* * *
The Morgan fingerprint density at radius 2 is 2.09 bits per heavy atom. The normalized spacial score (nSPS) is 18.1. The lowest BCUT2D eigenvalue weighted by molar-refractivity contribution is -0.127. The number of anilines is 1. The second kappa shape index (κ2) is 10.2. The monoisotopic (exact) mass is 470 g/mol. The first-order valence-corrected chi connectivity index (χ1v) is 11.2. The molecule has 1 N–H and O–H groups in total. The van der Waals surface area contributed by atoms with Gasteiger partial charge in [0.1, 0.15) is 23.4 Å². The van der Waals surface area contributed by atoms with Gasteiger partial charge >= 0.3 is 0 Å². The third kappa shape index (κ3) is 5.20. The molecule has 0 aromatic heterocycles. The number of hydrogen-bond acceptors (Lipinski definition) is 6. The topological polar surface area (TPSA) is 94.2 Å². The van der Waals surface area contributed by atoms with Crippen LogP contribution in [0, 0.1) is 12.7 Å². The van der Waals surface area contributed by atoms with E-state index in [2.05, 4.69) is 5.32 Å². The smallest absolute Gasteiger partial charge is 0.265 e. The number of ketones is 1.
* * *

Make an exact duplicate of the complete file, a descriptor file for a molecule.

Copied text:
The Morgan fingerprint density at radius 2 is 2.09 bits per heavy atom. The normalized spacial score (nSPS) is 18.1. The lowest BCUT2D eigenvalue weighted by molar-refractivity contribution is -0.127. The number of anilines is 1. The second kappa shape index (κ2) is 10.2. The monoisotopic (exact) mass is 470 g/mol. The first-order valence-corrected chi connectivity index (χ1v) is 11.2. The molecule has 1 N–H and O–H groups in total. The van der Waals surface area contributed by atoms with Gasteiger partial charge in [0.1, 0.15) is 23.4 Å². The van der Waals surface area contributed by atoms with Gasteiger partial charge >= 0.3 is 0 Å². The third kappa shape index (κ3) is 5.20. The molecule has 0 aromatic heterocycles. The number of hydrogen-bond acceptors (Lipinski definition) is 6. The topological polar surface area (TPSA) is 94.2 Å². The van der Waals surface area contributed by atoms with Crippen LogP contribution in [0, 0.1) is 12.7 Å². The van der Waals surface area contributed by atoms with E-state index in [2.05, 4.69) is 5.32 Å². The smallest absolute Gasteiger partial charge is 0.265 e. The number of ketones is 1.